Francesca McDonagh has announced her surprise decision to step down as chief executive of Bank of Ireland, the country’s biggest lender, in what industry sources say is the latest high-profile casualty of a cap on top executives’ pay.
The bank, which was rescued along with Ireland’s other lenders in the eurozone’s biggest banking bailout after the financial crisis more than a decade ago, said McDonagh would be leaving her post in September.
One industry insider called remuneration “an increasing risk factor now within Irish banks . . . that can no longer be ignored”.
“I understand that the decision is absolutely related to remuneration . . . we are seeing executives exit the banking sector, for more attractive remuneration packages in other sectors,” the insider added.
BoI has now lost two chief financial officers and a CEO because of the issue “despite having paid back their debt to the Irish state almost a decade ago”, the source said.
An announcement about her new position was expected to be made on Wednesday, according to another source who confirmed that her decision had been influenced by pay.
McDonagh, who secured an exemption to the €500,000 limit on executive pay imposed after Ireland’s banking crisis in 2008, could not immediately be reached for comment.
Ireland’s three high-street banks have been obliged by law to cap top executives’ salary since the bailout. Furthermore, the rules prevent some 23,000 staff, from the most junior to the most senior, from getting any bonuses or other benefits such as health insurance and childcare.
London-born McDonagh, who became group chief executive in October 2017 after working for HSBC, told Ireland’s Business Post newspaper in an interview in March that the pay and bonus restrictions were “out of step with reality now”, especially since BoI is expected to return to full private ownership this year.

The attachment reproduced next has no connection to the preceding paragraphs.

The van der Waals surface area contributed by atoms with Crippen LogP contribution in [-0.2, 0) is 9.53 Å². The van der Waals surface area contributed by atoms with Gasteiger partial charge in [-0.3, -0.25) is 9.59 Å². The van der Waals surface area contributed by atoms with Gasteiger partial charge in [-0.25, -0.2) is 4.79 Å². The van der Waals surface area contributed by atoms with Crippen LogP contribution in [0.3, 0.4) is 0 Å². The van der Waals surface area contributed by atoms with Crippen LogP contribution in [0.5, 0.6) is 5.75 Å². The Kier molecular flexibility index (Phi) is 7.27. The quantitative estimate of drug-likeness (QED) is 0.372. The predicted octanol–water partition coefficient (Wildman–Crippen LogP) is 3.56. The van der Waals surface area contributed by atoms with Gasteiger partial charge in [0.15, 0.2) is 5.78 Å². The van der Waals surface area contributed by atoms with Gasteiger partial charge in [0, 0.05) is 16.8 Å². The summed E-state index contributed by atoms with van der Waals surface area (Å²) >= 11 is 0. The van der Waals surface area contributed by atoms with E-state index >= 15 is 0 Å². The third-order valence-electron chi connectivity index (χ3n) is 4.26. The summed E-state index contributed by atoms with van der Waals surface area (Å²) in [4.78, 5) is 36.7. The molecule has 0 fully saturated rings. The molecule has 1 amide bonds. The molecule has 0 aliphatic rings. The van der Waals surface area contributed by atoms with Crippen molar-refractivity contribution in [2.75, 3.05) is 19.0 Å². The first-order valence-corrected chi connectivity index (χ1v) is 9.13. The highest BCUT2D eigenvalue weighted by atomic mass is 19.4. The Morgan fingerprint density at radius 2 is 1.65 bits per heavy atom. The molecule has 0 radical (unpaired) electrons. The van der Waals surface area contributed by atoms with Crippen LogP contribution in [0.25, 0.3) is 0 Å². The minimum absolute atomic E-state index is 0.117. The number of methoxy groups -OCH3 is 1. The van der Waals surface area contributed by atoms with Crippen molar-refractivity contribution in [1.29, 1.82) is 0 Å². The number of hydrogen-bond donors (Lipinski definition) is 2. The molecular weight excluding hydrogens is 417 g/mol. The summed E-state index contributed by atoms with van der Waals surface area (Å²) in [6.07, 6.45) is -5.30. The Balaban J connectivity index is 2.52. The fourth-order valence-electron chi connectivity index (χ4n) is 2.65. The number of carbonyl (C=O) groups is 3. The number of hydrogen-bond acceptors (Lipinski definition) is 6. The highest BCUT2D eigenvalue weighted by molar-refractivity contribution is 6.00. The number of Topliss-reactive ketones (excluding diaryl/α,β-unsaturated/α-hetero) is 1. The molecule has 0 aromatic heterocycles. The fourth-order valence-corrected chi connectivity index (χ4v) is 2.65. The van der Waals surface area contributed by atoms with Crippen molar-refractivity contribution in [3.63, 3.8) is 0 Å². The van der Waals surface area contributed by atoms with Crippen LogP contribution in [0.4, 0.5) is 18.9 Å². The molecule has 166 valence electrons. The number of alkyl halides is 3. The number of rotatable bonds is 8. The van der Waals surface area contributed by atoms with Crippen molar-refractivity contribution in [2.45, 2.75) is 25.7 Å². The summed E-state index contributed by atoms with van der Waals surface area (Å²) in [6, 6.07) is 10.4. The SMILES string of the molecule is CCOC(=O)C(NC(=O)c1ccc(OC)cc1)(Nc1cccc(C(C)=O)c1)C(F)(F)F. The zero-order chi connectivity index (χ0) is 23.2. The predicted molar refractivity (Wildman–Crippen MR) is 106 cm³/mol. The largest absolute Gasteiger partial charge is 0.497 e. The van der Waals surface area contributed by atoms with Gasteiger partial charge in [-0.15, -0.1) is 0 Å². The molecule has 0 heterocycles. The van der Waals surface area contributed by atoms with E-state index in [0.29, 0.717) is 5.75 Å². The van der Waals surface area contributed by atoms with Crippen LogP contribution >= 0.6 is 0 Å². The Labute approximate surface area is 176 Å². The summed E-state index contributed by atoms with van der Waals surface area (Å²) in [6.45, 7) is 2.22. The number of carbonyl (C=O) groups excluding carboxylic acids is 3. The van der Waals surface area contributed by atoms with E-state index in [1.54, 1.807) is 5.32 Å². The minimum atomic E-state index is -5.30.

The state currently holds less than 5 per cent of the lender, which reported a pre-tax profit of €1.4bn for 2021.
“I fully understand why they [the restrictions] came into place. They were the right thing to do at the time,” McDonagh told the paper. But she said it was “wrong” for Irish banks to have to compete for talent “with one arm tied behind their back”.
“We’re not looking for restrictions to be [fully] dropped, we’re just looking . . . to be regulated like every other bank that we compete with,” she said.
Myles O’Grady quit as BoI’s CFO last September to take up the same role — on better pay — at Irish retail giant Musgrave Group, owner of the SuperValu supermarket chain. His predecessor in the job, Andrew Keating, left in 2019 to join building materials firm CRH.
Paschal Donohoe, finance minister, said BoI had “prospered” under McDonagh’s leadership. “She was instrumental in driving a change in culture within the bank, seeing through the IT transformation programme and also played a key role in helping customers and the country navigate their way through the recent Covid-19 crisis,” he said in a statement.
The finance ministry has not said whether it plans to ease restrictions on executives’ pay and staff bonuses but the issue is expected to be discussed at a conference with stakeholders on May 16.
Ireland’s banking sector is in the midst of an upheaval with the exit of Ulster Bank and KBC from the sector. BoI has taken on 500 new staff to help manage customers switching accounts when the lenders leave.